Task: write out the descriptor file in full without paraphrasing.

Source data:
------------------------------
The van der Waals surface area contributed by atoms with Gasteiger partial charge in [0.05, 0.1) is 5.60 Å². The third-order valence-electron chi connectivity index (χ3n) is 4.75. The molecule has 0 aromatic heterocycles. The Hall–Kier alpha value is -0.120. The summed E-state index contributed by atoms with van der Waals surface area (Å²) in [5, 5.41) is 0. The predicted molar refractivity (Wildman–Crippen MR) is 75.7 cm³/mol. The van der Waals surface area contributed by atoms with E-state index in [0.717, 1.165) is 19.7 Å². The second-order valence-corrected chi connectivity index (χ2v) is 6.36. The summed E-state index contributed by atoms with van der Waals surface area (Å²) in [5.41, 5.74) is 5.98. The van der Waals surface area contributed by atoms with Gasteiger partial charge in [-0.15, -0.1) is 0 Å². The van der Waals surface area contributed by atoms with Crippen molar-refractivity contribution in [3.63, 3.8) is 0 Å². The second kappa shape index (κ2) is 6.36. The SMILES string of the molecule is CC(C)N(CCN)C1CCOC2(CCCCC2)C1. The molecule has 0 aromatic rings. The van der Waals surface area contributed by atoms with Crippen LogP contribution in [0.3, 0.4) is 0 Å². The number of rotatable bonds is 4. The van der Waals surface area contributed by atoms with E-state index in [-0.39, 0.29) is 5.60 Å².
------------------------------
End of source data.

The van der Waals surface area contributed by atoms with Gasteiger partial charge in [0.05, 0.1) is 5.60 Å². The third-order valence-electron chi connectivity index (χ3n) is 4.75. The molecule has 0 aromatic heterocycles. The Hall–Kier alpha value is -0.120. The summed E-state index contributed by atoms with van der Waals surface area (Å²) in [5, 5.41) is 0. The predicted molar refractivity (Wildman–Crippen MR) is 75.7 cm³/mol. The van der Waals surface area contributed by atoms with E-state index in [0.717, 1.165) is 19.7 Å². The second-order valence-corrected chi connectivity index (χ2v) is 6.36. The summed E-state index contributed by atoms with van der Waals surface area (Å²) in [5.41, 5.74) is 5.98. The van der Waals surface area contributed by atoms with Gasteiger partial charge in [-0.15, -0.1) is 0 Å². The van der Waals surface area contributed by atoms with Crippen molar-refractivity contribution in [3.63, 3.8) is 0 Å². The second kappa shape index (κ2) is 6.36. The SMILES string of the molecule is CC(C)N(CCN)C1CCOC2(CCCCC2)C1. The molecule has 0 aromatic rings. The van der Waals surface area contributed by atoms with Crippen LogP contribution in [0.3, 0.4) is 0 Å². The number of rotatable bonds is 4. The van der Waals surface area contributed by atoms with E-state index in [-0.39, 0.29) is 5.60 Å².